The yield is not bad; good luck to you. After all you deserve something for your patience. It might just be a decent investment one day.

Wizard
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Re: Government has sold more Lloyds

Postby Wizard » January 10th, 2017, 8:10 am

ap8889 wrote:...management integrity and competence...


The much discussed (on the old Motley Fool banking board) actions taken by Lloyds to redeem the ECNs which culminated in a Supreme Court case last year gives insight and pose questions in equal measure IMHO. Are Lloyds willing to do and say anything to make money for shareholders or are they a bank that has no regard for small investors, even those who were willing to support them during their darkest hour, or indeed maybe both?

Terry.

Disc: my largest single holding is in Lloyds LLPD preference shares bought long before the ECN saga started and I have never held Lloyds equity or ECNs.

FredBloggs
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Re: Government has sold more Lloyds

Postby FredBloggs » January 10th, 2017, 8:11 am

Not for me it won't. I haven't held any Lloyds shares for more than a decade now.

Moderator Message:
This has veered away from HYP discussion so moving to Banking Board. Raptor.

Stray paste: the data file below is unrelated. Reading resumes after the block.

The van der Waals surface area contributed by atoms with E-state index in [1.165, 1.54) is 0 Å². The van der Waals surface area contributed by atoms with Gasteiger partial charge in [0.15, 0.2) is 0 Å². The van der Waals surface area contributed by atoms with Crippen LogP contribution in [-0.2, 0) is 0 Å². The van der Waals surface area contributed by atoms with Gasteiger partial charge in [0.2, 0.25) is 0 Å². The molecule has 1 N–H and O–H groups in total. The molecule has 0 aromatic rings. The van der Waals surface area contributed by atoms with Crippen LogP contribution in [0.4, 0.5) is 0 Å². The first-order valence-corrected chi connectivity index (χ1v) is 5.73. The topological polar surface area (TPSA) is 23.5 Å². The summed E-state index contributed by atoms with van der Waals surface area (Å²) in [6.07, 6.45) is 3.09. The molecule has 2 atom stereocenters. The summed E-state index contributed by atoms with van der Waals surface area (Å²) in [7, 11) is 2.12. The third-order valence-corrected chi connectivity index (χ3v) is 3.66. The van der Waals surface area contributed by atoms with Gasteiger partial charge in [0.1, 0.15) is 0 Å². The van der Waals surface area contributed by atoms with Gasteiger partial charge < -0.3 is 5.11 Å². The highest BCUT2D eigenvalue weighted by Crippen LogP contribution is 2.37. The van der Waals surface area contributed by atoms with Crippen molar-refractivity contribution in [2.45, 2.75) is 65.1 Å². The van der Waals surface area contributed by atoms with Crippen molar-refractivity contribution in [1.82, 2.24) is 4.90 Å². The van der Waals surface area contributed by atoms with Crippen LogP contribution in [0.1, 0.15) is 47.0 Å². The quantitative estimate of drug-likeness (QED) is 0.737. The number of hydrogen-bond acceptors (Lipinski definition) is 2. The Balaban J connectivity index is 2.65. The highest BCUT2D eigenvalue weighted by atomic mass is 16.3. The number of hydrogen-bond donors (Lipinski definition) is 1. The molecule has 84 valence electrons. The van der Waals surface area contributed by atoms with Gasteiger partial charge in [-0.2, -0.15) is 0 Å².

Gengulphus
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Re: Government has sold more Lloyds

Postby Gengulphus » January 10th, 2017, 11:48 am

Dod1010 wrote:... but what I cannot understand is that you are all trading on a) what once was and b) what might be.

I think just about every HYP decision is based on what once was (historical data) and/or what might be (forecast data)!

What I suspect you really mean is something along the lines of "what once was, too many years in the past" and "what might be, too many years in the future", since we routinely look at data about times other than right now as long as the gap in time isn't too big. E.g. HYP1's construction used 5-year dividend records and forecast dividends, so looked up to about 5 years into the past and 1 year into the future.

And if you look at Lloyds right now from that point of view, well, it's got nothing badly wrong with it in that time frame. It doesn't meet the HYP1 standard of having an increasing dividend record over the last five years, but it doesn't have any cuts in them either. And HYPers aren't required to follow the HYP1 standard precisely, and could in particular have a less stringent dividend record criterion than HYP1.